Greensboro’s Elsewhere lives up to its title of ‘living museum’ as it looked outward during pandemic


Visitors who step foot inside Elsewhere Museum in downtown Greensboro know they’re somewhere special.

“Overstimulating, saturating, gritty, tantalizing, and a place for constant exploration,” is how Sophie Sanders, a resident artist at Elsewhere, describes the 3-story space housing a 58-year-old collection of things.

“If you’re a visitor to the space, meander, explore, touch, push buttons, throw rubber balls at the installation of musical instruments, don’t be afraid,” Sanders said. “It’s an anti-museum!”

The COVID-19 pandemic forced Elsewhere to change the way it interacted with the community– focusing instead on virtual programming and outreach.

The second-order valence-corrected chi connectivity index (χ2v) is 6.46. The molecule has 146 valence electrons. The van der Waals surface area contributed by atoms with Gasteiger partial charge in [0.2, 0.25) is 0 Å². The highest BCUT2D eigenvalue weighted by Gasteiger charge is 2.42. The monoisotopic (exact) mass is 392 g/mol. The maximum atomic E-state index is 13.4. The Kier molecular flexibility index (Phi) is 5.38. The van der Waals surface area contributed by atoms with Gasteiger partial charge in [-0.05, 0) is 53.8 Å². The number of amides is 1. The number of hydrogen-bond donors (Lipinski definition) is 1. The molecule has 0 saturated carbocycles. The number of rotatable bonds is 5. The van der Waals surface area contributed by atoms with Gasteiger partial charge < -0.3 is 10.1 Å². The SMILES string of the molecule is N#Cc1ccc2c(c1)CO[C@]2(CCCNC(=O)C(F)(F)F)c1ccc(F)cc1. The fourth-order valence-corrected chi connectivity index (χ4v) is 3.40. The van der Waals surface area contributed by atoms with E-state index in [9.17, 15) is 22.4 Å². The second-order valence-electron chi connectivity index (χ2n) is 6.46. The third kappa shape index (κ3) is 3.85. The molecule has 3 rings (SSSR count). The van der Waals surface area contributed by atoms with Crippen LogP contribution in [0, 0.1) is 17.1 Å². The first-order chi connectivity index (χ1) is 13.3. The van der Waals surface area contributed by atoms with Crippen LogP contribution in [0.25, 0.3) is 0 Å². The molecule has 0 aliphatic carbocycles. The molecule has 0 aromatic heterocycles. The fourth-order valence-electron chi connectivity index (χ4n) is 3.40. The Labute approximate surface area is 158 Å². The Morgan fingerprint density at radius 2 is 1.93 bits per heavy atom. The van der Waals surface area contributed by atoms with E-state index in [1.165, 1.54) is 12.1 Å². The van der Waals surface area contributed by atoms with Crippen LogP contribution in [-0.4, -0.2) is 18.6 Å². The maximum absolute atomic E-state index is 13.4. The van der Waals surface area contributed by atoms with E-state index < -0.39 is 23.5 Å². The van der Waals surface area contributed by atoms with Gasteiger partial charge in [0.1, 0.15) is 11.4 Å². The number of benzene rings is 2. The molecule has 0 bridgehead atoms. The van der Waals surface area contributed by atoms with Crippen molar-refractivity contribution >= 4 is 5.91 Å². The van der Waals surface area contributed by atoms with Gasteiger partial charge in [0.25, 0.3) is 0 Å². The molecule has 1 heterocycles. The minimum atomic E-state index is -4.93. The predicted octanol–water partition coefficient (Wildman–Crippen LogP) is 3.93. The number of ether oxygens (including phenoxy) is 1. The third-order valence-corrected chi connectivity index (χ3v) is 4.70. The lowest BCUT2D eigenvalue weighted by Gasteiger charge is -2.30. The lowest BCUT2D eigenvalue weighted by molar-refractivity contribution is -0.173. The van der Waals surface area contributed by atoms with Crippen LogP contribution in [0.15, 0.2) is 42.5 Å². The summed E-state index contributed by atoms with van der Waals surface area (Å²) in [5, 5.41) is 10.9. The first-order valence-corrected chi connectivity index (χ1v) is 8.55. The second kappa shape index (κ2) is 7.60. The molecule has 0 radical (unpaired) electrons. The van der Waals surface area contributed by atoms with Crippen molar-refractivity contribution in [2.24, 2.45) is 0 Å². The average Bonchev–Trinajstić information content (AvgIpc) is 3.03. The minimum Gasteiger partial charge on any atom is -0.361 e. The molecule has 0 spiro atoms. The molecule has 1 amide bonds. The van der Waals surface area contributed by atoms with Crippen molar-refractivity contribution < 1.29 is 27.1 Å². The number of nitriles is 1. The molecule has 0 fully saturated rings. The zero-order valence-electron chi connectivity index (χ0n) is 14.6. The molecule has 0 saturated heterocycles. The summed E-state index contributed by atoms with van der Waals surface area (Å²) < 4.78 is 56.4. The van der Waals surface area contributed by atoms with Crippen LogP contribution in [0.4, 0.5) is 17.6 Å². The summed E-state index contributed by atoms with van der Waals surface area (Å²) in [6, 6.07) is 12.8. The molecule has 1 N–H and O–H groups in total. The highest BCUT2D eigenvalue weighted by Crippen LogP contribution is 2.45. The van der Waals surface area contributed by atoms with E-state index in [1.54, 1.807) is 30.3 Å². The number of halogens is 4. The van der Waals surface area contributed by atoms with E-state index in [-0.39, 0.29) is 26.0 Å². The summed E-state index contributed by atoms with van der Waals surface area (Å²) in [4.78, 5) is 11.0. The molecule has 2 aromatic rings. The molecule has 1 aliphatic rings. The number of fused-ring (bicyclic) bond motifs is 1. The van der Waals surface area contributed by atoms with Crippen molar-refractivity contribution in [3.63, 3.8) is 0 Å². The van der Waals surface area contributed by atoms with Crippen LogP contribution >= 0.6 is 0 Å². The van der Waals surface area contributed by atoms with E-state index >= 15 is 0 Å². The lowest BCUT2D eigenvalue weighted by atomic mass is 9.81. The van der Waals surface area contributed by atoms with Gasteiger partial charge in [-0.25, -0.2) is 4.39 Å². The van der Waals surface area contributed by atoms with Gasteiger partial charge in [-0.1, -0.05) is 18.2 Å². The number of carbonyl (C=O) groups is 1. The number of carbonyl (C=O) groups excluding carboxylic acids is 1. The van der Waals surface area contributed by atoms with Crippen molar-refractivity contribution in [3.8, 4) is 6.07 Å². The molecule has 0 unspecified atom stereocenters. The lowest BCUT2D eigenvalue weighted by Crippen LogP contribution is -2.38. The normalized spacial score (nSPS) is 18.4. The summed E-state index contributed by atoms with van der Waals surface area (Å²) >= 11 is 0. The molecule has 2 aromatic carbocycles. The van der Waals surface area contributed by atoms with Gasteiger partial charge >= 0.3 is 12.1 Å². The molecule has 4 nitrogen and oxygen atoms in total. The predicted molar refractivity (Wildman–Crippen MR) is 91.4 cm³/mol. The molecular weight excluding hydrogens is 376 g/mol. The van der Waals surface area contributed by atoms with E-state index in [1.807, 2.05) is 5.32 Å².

The Community Foundation of Greater Greensboro has been a longtime supporter of the museum.

“We were able to go outside of our doors and really think about who was being impacted, and that was our black organizations that could have closed their doors permanently,” said April Parker, Art Admin and Resident at Elsewhere. “So we were able to have porch sessions, a drive-in music series to support and fundraise for the historic Magnolia House over on Gorrell Street.”

But after being closed to the public for 15 months due to the COVID-19 pandemic, Elsewhere is once again open.

“When you come in the door, we hope that you notice a difference in how you’re invited to help shape the living museum,” said Matthew Giddings, Executive Director of Elsewhere. “There’ll be a map at the front desk that shows where you can actually add to the museum, curate shelves, add to our digital archives. We’ll have new guest relations associates and youth staff who will be trained on leading workshops, giving tours and assisting the artists.”

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